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Mom And Toddler Put Sleep-Inducing 'Rabbit' Book To The Test

Every so often, a genuine publishing phenomenon emerges. The latest one is no Harry Potter, but the reason for its meteoric rise to the top of Amazon's best-seller list is self-evident. On the cover of Carl- Johan Forssen Ehrlin's self-published The Rabbit Who Wants to Fall Asleep there's a sign that reads, "I can make anyone fall asleep" — and that's a promise sleep-deprived parents can't resist.

"They will go to anyone or anything that promises them heaven — your baby sleeping," says sleep expert Suzy Giordano.

In the book, Ehrlin, a Swedish psychologist, tells the story of a rabbit named Roger who wants to go to sleep but can't. It's not the most compelling story, which seems to be the point; and it's not just the story that is designed to put a child to sleep — it's also the way the a parent reads the book. It includes instructions about when to emphasize certain words or when to slow down. It even suggests that parents yawn here and there while reading it.

We figured we needed a real child to get a sense of how this might work, so we dropped in on Karen Loeschner as she put her 2-year-old son, Kai, down for his afternoon nap. At first, Kai seemed to be falling under the book's spell. But that didn't last long. He started asking for his truck book and eventually got up to get it himself before climbing back up on his mother's lap. Loeschner gamely continued down the rabbit path, but Kai kept interrupting her and eventually he ran out of the room altogether.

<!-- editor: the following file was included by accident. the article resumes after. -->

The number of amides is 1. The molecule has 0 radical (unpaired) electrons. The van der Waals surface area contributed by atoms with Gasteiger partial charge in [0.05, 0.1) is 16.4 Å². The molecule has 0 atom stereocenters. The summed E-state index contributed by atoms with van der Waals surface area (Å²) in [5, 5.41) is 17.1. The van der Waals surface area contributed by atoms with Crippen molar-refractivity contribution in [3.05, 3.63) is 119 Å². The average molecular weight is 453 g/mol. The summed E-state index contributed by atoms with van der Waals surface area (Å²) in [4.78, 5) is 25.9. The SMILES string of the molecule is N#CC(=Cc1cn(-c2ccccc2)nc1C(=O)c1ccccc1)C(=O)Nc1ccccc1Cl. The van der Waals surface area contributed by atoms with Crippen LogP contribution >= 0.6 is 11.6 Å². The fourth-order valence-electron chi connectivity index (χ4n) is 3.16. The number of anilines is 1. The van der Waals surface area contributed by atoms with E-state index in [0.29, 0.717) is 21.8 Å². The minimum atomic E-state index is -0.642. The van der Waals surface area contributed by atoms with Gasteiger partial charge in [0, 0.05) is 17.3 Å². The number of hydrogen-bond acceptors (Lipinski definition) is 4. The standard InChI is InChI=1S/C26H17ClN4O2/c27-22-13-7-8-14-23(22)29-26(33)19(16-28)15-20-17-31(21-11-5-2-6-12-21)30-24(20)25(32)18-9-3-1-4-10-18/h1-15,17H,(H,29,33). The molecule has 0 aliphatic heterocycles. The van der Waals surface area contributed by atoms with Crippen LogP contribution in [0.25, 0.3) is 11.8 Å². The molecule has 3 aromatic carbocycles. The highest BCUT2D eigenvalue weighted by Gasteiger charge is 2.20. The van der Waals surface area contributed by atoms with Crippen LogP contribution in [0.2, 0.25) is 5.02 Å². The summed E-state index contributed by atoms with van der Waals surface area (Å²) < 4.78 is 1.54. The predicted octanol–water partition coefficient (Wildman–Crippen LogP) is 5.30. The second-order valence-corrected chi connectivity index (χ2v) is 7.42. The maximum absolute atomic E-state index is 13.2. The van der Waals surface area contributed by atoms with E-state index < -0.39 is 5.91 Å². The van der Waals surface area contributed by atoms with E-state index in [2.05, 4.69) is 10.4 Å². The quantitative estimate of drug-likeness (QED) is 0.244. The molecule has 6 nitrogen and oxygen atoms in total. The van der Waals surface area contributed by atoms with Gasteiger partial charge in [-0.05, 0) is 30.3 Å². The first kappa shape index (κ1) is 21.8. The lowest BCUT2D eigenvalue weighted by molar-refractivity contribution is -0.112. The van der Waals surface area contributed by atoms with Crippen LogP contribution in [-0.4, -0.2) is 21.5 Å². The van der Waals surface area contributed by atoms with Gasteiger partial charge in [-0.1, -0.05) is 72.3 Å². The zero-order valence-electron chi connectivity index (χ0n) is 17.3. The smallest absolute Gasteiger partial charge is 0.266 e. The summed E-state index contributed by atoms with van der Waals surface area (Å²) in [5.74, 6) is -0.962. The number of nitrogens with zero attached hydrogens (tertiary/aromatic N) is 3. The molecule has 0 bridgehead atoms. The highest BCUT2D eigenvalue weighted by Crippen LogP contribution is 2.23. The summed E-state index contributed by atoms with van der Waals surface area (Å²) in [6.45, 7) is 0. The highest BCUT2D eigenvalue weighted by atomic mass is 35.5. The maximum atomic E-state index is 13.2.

Obviously, the book didn't really work for Kai. And, to be fair, there was a strange woman with a microphone lurking in the background. Even so, his mom says the book just didn't grab him. "No. 1: It's too long. I mean, he's 2, you know? The attention span is not where this book needs him to be. And it's real wordy; there's hardly any pictures, so there's nothing for him to look at. He just sees text."

Giordano says the book is meant to be hypnotic and may work better with older kids. She suggests parents practice reading the book a couple of times and then make it part of their routine. "You know, so the story can flow in the way that it's intended to," she says, "with the understanding that, OK, I'm trying to relax my child to a state of complete calmness so they can fall asleep."

For what it's worth, Loeschner did eventually get Kai to sleep — after reading him two truck books.

Copyright 2023 NPR. To see more, visit https://www.npr.org.

Lynn Neary is an NPR arts correspondent covering books and publishing.